A screening of the KET documentary “Kentucky Governor’s Mansion: A Century of Reflection,” directed by Michael Breeding and narrated by ABC’s Diane Sawyer, was shown in the Griffin Hall Digitorium Wednesday evening.
The film highlights the historical, social and political significance of the Governor’s Mansion, showing how important the building has been to the history of Kentucky in the last 100 years.
The event kicked off with a reception, followed by welcoming remarks by Executive Director of Civic Engagement Mark Neikirk, Vice President for Academic Affairs and Provost Sue Ott Rowlands and the executive producer of the film, David Buchta.
“It’s important to celebrate the mansion’s history,” said Buchta. “We have had so many major decisions made in that house.”
The film follows the life of mansion from its construction in 1912 in Frankfort, KY to its most recent renovation by the Beshear administration.
According to the film, the mansion has housed around 35 governors and their families, hosted countless holiday gatherings and celebrities and has even witnessed several marriages take place within its walls. While the style of the mansion has changed many times, it has retained its original French exterior design.
Several notable events in the mansion’s history are described, including actress Phyllis George Brown’s Save the Mansion campaign in the 1980s and the decision made by Toyota to bring the first United States plant to Kentucky.
In addition, the documentary features interviews from several former Kentucky governors and their families who lived in the mansion, including Jennie Nunn Penn, the daughter of the la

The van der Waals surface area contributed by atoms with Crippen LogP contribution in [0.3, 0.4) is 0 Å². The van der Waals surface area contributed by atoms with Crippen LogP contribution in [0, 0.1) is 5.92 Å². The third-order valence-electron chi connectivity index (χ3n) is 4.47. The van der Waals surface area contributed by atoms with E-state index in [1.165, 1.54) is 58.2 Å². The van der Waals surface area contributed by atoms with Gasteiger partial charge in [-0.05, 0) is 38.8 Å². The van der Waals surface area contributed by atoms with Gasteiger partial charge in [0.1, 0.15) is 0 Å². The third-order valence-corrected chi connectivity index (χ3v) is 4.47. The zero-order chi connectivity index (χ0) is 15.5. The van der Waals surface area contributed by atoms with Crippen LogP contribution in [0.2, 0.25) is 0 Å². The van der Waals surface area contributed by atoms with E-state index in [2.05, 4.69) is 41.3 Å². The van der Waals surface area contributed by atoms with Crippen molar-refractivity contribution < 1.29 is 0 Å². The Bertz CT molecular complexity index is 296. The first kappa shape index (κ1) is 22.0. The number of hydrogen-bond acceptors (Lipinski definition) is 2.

te governor Louie B. Nunn for whom NKU’s Nunn Hall is named.
Breeding, a native of Kentucky, was attracted to the project to tell the story of the 100-year-old mansion.
With only five months to produce the film, Breeding said that both the greatest challenge and proudest moment of the film was the completion of the reenactment of the 1914 party celebrating the completion of construction. The scene opens the documentary and was filmed only 10 days before the debut.
Breeding feels that any work needs a unique hook to catch the audience’s attention.
“You look for a rabbit to pull out of your hat, something wild, you know,” Breeding said. “And you never know what that is. For this, it as the reenactment of the party scene.”
He credits his partners Buchta and
Ann Evans, executive director of the Governor’s Mansion, for making the documentary possible.
The final cut of the documentary will air on KET on May 5, at 9 p.m. EST, with subsequent viewings throughout the next two months.
Evans concluded the event by encouraging the audience to pay a visit to the Governor’s Mansion.
“We hope you’ll come by, say hi to us, and see something. Please know it’s always your house,” Evans told the audience.